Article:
When I ride my bicycle, I see the beauty of the woods along the road. Bear and moose tracks. The forest opens up and the "prairie" expands from Chichagof Island to the Bear Track Mountains. The flat roadway rises to meet Excursion Ridge and I feel I ride on air. I circle the white lines in the center or weave in and out between them. Can I get three full swerves between them or only two? The first flowers of spring—dandelions precede lupine, columbine, chocolate lilies, fireweed, and the yellow leaves of autumn's cottonwoods.  Summer's a little longer than that sentence…but not much. I almost ran into a bear one day on my bicycle. I'm lollygagging along, avoiding potholes in the dirt road and, whoa, a large black bear runs across the road about forty feet in front of me. I'm glad he was running and I was riding so slowly, but we were close enough I could see the sun glisten his individual hairs. A collision would not have been a pretty sight. 

When first living here, I was afraid of bears. I did not want to see one. Now it has become like having cardinals in the garden—only less often—a familiar wild critter to watch. Robert saw a picture in the Southeast weekly paper of two brown bears at the Angoon dump--one sitting in a recliner chair, the other reclining on an old mattress! I'm sending it to my friend Abigail Thomas who won't come see me because of bears. She lives in New York City…and finds that safer than here.  Abigail…we share a name, Welsh ancestry, dreams, friendship, all from long ago. We lost contact for 30 years until Glimmer Train, a lit magazine sent me a card to subscribe.  Authors listed with a few words and signatures. Abby's familiar signature caught my eye before her name. We met a few years later at the Barnes & Noble on 84th & Broadway.  No gap, other than my awareness of how much I had missed her for 37 years. We met again a month ago. I went to New York after 11 September to visit my friends. Abby and I met for lunch in the Village. Service was very slow—so slow I waited about an hour for a refill on tea and we waited over an hour for the bill. It never came and like two teenagers, two sixty-year-old women stiffed the restaurant, laughing for three blocks. I told Abby not to run; it seemed like a bad time to run in New York City.

Winter’s Wood Supply

Winter’s Wood Supply

Someone Outside said of our wood heat, "Labor intensive." I've thought a lot about that. We paid $100 for our wood stove, and $75 three decades ago for our still functional wood cook stove which I use occasionally for certain items. We pay nothing for the wood. We have at least two to three years supply cut and stacked, and at least 200 standing dead pine trees waiting for us to use. It costs us nothing to heat our cabin. We earn nothing, we pay nothing. To cut the tree, stack the wood, move it to the fire is physical exercise—no need to pay for the car and the gas to drive to the gym, pool, or to go jogging. Our gas heat and electricity in Topeka ran $120 a month. Our electricity here is $30 a month. For us that was about eight hours of work, one day, not including driving time to and from work, upkeep and gas for the car, easily $300, or two and a half work days a month. We never had car payments, being the sole owner of our '69 Camaro and having two other old vehicles. Our wood for two to three winters took maybe 100 hours to cut and stack. No need to jog or swim to stay in shape. I paid $33 a month to use the pool. I worked four days a month, almost a week a month to drive to work and swim to stay in shape and reduce the stress of work! I can swim here in summers. Outdoors, under blue sky. One of the ponds at the gravel pit is 62 degrees the end of May.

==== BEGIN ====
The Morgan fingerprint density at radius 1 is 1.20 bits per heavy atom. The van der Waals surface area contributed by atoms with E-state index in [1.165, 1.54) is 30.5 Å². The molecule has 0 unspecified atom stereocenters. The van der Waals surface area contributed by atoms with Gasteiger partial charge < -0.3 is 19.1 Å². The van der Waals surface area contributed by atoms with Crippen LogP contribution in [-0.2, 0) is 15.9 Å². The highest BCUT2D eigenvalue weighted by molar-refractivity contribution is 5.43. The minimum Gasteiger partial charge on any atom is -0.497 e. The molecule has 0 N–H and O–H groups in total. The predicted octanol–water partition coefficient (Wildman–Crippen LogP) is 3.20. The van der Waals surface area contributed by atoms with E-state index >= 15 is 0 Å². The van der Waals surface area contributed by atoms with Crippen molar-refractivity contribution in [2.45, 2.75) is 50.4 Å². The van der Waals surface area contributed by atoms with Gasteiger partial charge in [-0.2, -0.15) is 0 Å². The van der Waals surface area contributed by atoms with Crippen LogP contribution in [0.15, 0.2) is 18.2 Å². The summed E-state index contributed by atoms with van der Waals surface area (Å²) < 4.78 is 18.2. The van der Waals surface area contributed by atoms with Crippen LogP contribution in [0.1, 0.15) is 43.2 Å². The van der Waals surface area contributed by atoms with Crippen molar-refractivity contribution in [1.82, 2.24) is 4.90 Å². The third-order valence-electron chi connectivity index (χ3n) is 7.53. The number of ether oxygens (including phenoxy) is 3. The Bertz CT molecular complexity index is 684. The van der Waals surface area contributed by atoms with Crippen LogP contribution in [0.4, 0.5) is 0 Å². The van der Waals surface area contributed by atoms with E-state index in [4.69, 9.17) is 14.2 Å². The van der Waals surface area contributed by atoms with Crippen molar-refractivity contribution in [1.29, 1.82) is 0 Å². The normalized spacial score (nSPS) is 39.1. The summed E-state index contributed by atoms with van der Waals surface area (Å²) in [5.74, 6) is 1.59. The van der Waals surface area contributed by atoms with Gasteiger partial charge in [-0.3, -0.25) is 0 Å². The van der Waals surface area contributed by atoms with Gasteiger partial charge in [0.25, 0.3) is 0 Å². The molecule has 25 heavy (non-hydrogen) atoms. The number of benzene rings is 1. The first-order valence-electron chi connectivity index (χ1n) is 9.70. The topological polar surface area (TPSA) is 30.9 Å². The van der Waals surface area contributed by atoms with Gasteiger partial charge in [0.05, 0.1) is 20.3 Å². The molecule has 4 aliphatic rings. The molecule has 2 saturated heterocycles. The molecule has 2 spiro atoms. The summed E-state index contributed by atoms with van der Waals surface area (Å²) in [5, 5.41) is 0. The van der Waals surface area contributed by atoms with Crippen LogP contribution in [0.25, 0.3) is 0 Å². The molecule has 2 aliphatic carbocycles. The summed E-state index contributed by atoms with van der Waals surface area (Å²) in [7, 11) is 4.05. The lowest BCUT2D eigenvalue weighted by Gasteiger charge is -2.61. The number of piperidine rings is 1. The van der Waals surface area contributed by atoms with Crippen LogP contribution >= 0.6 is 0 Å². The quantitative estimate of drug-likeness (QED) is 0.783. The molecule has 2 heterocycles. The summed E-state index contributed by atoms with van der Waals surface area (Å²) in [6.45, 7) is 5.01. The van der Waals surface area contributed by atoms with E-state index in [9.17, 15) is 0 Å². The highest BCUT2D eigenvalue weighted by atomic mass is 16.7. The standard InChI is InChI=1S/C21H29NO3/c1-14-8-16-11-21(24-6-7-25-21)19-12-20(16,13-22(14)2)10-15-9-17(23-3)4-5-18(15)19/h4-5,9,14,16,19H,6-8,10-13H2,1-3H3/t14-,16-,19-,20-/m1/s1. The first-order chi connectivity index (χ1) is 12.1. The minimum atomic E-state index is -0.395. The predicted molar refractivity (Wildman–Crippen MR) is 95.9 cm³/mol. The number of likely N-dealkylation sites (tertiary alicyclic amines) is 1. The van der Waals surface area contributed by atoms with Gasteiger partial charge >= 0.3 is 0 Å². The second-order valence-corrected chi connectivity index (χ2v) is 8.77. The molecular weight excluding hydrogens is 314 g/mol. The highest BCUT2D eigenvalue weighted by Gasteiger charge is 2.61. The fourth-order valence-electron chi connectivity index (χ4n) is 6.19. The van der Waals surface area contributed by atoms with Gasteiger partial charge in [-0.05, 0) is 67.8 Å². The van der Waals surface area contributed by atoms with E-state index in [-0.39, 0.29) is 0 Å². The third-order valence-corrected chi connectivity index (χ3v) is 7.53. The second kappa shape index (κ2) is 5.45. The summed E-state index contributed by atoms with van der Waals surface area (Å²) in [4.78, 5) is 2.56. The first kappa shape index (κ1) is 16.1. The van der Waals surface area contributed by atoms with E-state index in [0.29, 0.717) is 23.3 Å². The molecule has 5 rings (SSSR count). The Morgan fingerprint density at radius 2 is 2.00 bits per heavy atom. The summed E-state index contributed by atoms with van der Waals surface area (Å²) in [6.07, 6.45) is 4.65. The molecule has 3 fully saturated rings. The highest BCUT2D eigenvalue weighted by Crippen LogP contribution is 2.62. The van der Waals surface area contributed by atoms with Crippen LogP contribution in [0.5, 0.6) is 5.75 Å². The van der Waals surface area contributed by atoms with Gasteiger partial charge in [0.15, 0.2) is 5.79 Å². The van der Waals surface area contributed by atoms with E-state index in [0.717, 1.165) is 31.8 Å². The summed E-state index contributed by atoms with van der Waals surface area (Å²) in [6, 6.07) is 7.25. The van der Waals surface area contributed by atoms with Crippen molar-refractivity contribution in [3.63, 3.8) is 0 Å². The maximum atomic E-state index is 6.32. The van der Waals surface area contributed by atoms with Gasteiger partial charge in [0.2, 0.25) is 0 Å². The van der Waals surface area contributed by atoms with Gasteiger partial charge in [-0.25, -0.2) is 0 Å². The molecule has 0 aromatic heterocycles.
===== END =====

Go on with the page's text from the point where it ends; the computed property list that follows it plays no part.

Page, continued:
How much does it cost people to heat and air condition their home and how many hours do they work for that?

Wood fires are a fun and social event—in the getting and the burning. I bought a stovepipe thermometer and when Robert was Outside last winter, Barbra came for dinner.  We started a fire. Put the thermometer on the stovepipe, stovetop, back to the stovepipe and watched it climb from cold to perhaps 300˚ or 400˚. Pleasure on an Alaskan winter evening!  We traded fire stories then—how her husband's fire once had the entire stovepipe red; the smell of my sneakers (feet inside them) resting on the stove at a remote Nova Scotia cabin one cool summer evening decades ago with my cousins; cooking with my brother and sister as we knelt on the Sarouk carpet in the den after Hurricane Carol took our electricity. A quiet evening's laughter, conversation and entertainment, which now seems unique only to Alaska and other northern climes.

Robert got some wood from the airport project and split it. The smell of pine and spruce transported me to Maine—reading Paddle-to-the-Sea, going on wood walks with my father who, even in the woods, wore a suit, white shirt and tie. Yesterday we took cabbage soup and French bread to Seth and Kezia's for lunch and Seth offered us some shark, my first delicious taste. At the end of tossing and stacking a cord of spruce and pine, I heard Seth say something about a good family event. Wood provides warmth far beyond its BTUs.

A Fall Fern.

A Fall Fern.